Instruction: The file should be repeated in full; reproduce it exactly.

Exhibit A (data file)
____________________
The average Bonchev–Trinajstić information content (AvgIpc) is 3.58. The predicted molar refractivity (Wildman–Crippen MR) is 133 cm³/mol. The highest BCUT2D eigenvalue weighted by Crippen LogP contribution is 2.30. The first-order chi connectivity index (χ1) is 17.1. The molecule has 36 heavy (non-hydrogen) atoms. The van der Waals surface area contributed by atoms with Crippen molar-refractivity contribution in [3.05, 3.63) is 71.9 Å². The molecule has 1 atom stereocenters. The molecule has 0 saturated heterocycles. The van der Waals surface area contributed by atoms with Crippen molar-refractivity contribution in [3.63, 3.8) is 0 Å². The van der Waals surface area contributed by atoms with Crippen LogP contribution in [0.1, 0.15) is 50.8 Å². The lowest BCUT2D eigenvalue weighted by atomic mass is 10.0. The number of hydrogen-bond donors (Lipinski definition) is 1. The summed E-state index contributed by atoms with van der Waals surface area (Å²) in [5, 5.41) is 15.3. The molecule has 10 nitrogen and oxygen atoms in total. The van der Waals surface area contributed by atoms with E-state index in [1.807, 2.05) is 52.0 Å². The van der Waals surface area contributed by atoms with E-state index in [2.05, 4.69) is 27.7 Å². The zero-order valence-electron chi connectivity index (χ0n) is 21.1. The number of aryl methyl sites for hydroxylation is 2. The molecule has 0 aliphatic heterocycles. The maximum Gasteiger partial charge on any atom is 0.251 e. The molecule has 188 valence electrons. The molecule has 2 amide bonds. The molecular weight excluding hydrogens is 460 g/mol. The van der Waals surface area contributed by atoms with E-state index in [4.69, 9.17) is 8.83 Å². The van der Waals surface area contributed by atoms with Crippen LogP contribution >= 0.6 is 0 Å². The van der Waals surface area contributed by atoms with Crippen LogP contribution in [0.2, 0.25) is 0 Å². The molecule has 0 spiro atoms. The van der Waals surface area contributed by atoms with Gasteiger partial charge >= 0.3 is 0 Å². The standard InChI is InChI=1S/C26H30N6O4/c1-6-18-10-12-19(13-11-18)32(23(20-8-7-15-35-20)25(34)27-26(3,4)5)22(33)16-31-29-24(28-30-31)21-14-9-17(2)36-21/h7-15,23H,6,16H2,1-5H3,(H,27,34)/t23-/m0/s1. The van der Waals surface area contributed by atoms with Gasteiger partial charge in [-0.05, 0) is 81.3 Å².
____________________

The average Bonchev–Trinajstić information content (AvgIpc) is 3.58. The predicted molar refractivity (Wildman–Crippen MR) is 133 cm³/mol. The highest BCUT2D eigenvalue weighted by Crippen LogP contribution is 2.30. The first-order chi connectivity index (χ1) is 17.1. The molecule has 36 heavy (non-hydrogen) atoms. The van der Waals surface area contributed by atoms with Crippen molar-refractivity contribution in [3.05, 3.63) is 71.9 Å². The molecule has 1 atom stereocenters. The molecule has 0 saturated heterocycles. The van der Waals surface area contributed by atoms with Crippen molar-refractivity contribution in [3.63, 3.8) is 0 Å². The van der Waals surface area contributed by atoms with Crippen LogP contribution in [0.1, 0.15) is 50.8 Å². The lowest BCUT2D eigenvalue weighted by atomic mass is 10.0. The number of hydrogen-bond donors (Lipinski definition) is 1. The summed E-state index contributed by atoms with van der Waals surface area (Å²) in [5, 5.41) is 15.3. The molecule has 10 nitrogen and oxygen atoms in total. The van der Waals surface area contributed by atoms with E-state index in [1.807, 2.05) is 52.0 Å². The van der Waals surface area contributed by atoms with E-state index in [2.05, 4.69) is 27.7 Å². The zero-order valence-electron chi connectivity index (χ0n) is 21.1. The number of aryl methyl sites for hydroxylation is 2. The molecule has 0 aliphatic heterocycles. The maximum Gasteiger partial charge on any atom is 0.251 e. The molecule has 188 valence electrons. The molecule has 2 amide bonds. The molecular weight excluding hydrogens is 460 g/mol. The van der Waals surface area contributed by atoms with E-state index in [4.69, 9.17) is 8.83 Å². The van der Waals surface area contributed by atoms with Crippen LogP contribution >= 0.6 is 0 Å². The van der Waals surface area contributed by atoms with Crippen LogP contribution in [0.2, 0.25) is 0 Å². The molecule has 0 spiro atoms. The van der Waals surface area contributed by atoms with Gasteiger partial charge >= 0.3 is 0 Å². The standard InChI is InChI=1S/C26H30N6O4/c1-6-18-10-12-19(13-11-18)32(23(20-8-7-15-35-20)25(34)27-26(3,4)5)22(33)16-31-29-24(28-30-31)21-14-9-17(2)36-21/h7-15,23H,6,16H2,1-5H3,(H,27,34)/t23-/m0/s1. The van der Waals surface area contributed by atoms with Gasteiger partial charge in [-0.05, 0) is 81.3 Å².